3. Be honest and set expectations.

Gonna be late? Call or send a quick text so they’re not picturing you mangled in a ditch. Got a big bill to pay or a medical test coming up? Don’t try to hide it; talk through it. Treating your partner like a fragile child — even if you just don’t want to worry them — creates a weird dynamic in a relationship. And besides, anxious people are pretty perceptive and will sense that something is amiss. Let your sweetum boo-boo-pie in on what is actually happening, or their mind will likely rev into high gear and assume that something infinitely worse is afoot.

4. Be OK with the fact that happiness looks different for different people.

For some, it’s balloons, dancing, party hats or Jaeger bombs at the club. Others, an Instagram snapshot with toes in sand or Deepak Chopra drawn in latte foam. (#bliss #bestlife #blessed) For an anxious person, it might be a day that passes without a panic attack or having to pound down Tums. It might just be having the wherewithal to get dressed and walk around the block. Calm is a terribly underrated emotion, but it’s just as valid as joy.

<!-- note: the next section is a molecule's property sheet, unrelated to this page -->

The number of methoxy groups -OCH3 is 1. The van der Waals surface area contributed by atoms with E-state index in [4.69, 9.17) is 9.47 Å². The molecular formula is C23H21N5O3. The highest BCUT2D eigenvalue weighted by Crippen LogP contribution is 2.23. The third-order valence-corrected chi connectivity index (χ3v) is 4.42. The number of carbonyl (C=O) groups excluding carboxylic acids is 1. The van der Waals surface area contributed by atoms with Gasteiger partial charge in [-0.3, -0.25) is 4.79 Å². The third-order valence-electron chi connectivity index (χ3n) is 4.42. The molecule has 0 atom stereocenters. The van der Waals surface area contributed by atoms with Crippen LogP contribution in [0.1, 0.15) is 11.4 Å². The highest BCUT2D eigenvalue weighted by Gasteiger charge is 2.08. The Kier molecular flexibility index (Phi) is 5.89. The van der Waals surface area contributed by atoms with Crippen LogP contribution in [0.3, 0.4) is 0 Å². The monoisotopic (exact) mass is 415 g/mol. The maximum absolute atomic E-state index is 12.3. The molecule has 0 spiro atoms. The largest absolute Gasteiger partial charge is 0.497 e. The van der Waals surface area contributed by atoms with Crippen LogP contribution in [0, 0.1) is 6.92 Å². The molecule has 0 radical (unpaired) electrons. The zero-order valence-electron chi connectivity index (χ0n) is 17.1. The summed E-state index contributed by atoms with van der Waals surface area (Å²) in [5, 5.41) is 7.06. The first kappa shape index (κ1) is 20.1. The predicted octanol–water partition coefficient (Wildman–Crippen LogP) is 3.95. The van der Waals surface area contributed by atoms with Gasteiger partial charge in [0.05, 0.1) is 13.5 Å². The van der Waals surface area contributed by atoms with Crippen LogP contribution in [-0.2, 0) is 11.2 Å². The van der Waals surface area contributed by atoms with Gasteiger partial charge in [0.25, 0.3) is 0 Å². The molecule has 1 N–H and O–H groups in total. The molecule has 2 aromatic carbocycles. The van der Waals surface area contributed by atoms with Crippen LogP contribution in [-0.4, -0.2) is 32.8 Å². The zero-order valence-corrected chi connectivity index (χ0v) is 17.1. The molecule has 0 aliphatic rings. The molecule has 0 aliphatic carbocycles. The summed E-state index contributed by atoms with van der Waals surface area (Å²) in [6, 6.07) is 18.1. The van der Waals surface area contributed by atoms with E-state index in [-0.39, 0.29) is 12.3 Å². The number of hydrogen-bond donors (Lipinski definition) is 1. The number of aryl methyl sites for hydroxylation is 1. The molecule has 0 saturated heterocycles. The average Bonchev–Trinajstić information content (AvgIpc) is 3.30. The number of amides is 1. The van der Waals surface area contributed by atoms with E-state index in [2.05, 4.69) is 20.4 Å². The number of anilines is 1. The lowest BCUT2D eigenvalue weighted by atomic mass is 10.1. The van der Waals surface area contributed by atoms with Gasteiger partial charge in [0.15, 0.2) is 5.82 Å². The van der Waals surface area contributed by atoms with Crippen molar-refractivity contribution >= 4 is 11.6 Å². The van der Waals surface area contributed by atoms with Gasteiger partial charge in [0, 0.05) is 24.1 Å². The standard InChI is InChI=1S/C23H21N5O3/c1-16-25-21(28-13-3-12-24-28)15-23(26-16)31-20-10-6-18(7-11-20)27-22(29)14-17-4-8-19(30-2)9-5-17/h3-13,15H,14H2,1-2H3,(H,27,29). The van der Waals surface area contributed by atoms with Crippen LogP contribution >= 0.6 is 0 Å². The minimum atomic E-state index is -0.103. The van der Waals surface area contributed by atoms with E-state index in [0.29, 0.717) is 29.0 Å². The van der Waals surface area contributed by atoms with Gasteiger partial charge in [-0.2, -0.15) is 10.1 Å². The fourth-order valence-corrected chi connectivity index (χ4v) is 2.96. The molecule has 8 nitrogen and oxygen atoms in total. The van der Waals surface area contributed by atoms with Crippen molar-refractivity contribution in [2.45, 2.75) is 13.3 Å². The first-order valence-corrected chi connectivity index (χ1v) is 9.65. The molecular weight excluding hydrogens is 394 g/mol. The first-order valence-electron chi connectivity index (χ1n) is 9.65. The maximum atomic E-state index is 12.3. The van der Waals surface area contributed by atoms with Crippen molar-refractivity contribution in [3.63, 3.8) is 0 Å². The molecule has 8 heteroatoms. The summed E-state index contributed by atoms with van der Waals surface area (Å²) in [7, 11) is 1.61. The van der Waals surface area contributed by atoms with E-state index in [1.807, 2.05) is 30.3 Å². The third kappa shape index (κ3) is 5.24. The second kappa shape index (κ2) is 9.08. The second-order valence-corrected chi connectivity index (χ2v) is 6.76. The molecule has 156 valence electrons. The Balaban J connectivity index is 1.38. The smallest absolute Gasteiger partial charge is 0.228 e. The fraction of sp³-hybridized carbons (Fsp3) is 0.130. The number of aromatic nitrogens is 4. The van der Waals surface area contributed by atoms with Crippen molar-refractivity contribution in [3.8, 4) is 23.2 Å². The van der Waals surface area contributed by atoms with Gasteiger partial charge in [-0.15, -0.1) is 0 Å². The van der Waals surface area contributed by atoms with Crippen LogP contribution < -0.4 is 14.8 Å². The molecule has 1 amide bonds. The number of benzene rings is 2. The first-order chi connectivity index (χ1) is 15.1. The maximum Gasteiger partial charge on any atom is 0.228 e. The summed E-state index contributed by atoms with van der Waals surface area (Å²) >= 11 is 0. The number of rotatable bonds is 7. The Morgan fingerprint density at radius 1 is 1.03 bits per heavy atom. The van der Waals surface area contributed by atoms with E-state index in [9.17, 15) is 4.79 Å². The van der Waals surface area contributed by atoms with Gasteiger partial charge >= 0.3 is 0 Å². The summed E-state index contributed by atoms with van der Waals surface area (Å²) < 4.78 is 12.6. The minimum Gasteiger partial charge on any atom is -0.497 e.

5. Make them feel safe.

Often one of the greatest fear of an anxious person is that they’re unlovable just because they’re anxious. As often and as naturally as you can, let them know: “We’re in this together and I’m not going anywhere.” In fact, just screenshot that sentence and text it to your sweet cuddlenumpkins (seriously — I’ll stop) right now. I promise it won’t be weird. OK, it might be for a minute, but you’ll both be glad about it later.

6. Live your life.